“fixing” less qualified and able people. What a waste of time and money. My dream firm would have done the work to understand their culture early on, because this firm understands that change cannot happen without it.
4) The firm would be the leading wealth advisor for women. A recent global study by The Center For Talent Innovation called “The Power of The Purse” showed that women want different things from their money managers than men, and in general, women are very dissatisfied with the offerings currently available to them in the financial industry. Women now control 27 percent of the world’s wealth, and this number is rising fast, meaning that this is huge opportunity for the firm that gets it right. Right means being more relationship focused rather then product focused, having education as a key component of their offerings, and seeing philanthropy as a gateway to engaging women around their financial resources.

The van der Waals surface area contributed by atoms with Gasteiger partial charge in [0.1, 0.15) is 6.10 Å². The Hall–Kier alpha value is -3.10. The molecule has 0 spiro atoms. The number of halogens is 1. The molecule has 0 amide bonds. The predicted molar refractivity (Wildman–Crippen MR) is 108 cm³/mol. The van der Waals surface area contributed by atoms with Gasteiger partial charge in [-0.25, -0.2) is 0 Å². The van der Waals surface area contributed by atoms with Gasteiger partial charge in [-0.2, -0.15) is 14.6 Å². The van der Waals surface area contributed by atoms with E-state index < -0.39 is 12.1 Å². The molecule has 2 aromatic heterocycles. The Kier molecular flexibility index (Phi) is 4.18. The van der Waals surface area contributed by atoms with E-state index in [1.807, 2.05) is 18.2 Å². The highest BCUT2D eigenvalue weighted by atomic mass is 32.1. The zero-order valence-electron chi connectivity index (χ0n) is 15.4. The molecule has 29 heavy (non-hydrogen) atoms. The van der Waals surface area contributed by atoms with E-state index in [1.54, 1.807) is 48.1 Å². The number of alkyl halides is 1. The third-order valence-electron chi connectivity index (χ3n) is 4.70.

5) The firm would have a fully developed investment thesis around gender equality. Think back to when you may have first heard of the term BRIC, which stands for Brazil, Russia, India, and China. A Goldman Sachs professional, Jim O’Neil, first coined the term when he made the macroeconomic case for investing in these countries, followed by specific strategies and investment products that were designed to help the investor capitalize on the underlying thesis. By following this sound advice, you could have made a great return. Now think women. There are countless studies that have been done on connecting gender equality to the long-term economic growth of countries. When women have basic rights protected and have access to the resources they need to be productive in society, everyone benefits. To date, the abundance of research has yet to be fully embraced or fully framed in such a way that investment has followed. It’s time.